Influenza and Low Hanging Fruit

In response to this post about annual influenza (also crossposted here), I received several emails and comments that missed the whole point. I am not denigrating the importance of ‘other’ diseases. AIDS and cancer are worth curing and preventing. My point about influenza is that preventing most of the deaths can be thought of as ‘low-hanging fruit.’

Unlike AIDS or various cancers (there is no single ‘cancer’), we don’t need a medical or technological breakthrough that might or might not happen. We also don’t need behavioral modification, such as STD awareness or smoking cessation campaigns. And, while behavioral modification is worth pursuing, the number of lives saved is relatively modest compared to vaccination (it’s not like AIDS or lung cancer have gone away).
With annual influenza, all we need is more vaccine stuck into the appropriate people. There’s no new technology to develop (although cell-based culture would be an improvement). Once a person is vaccinated, there’s no behavioral modification needed. We could have an effective vaccination strategy up and running in two to five years (being a pessimist, I’ll say five). A couple of years to increase vaccine production facilities, two years to work out the distribution kinks, and year five, it works.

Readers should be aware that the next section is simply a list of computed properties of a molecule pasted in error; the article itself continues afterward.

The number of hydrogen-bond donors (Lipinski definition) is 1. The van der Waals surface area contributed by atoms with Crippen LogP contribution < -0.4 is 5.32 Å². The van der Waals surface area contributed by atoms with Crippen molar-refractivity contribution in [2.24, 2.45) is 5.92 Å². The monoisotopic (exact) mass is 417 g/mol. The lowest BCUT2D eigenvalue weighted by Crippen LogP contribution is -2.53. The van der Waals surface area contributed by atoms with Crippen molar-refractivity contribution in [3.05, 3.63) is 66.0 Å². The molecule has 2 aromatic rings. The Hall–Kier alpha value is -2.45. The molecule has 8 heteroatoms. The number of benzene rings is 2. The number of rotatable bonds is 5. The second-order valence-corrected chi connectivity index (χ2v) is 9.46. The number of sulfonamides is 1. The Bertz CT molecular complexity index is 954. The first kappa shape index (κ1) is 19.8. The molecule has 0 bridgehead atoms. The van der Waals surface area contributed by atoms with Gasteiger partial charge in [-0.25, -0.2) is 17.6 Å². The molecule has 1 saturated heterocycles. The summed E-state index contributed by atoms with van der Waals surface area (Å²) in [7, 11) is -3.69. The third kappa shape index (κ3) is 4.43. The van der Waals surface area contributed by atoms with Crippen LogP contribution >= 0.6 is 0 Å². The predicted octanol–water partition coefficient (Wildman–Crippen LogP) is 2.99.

There are very few problems can be solved solely by throwing buckets of money at them (although buckets of money are either helpful or necessary). Annual influenza is one of those problems than can be solved simply by investing more resources. That’s why this is so frustrating: it is utterly within our power to save roughly 28,000 lives, and yet we fail to do so.

This entry was posted in Cancer, HIV, Influenza, Microbiology, Public Health, Vaccination, Viruses. Bookmark the permalink.

1 Response to Influenza and Low Hanging Fruit

  1. Adam says:

    There’s a lot of things I’d like to see overhauled in our vaccination strategy. Virus identification is first, then manufacturing an effective vaccine in a timely manner. Finally, distribution. Currently that whole process takes many months so that when you get your shot, it may or may not be effective against what’s going around.
    There’s lots of politics around the issue, though. Some vaccines will cause people to become ill or possibly die, so a national policy around that has to be in place. Lots of drug companies don’t like making vaccines simply because of the legal issues. Cost is also a big one.
    There’s some interesting presentations from the 2007 Influenza summit. It’s a bit industry focused, but talks a lot about the issues involved with identification and distribution.

Comments are closed.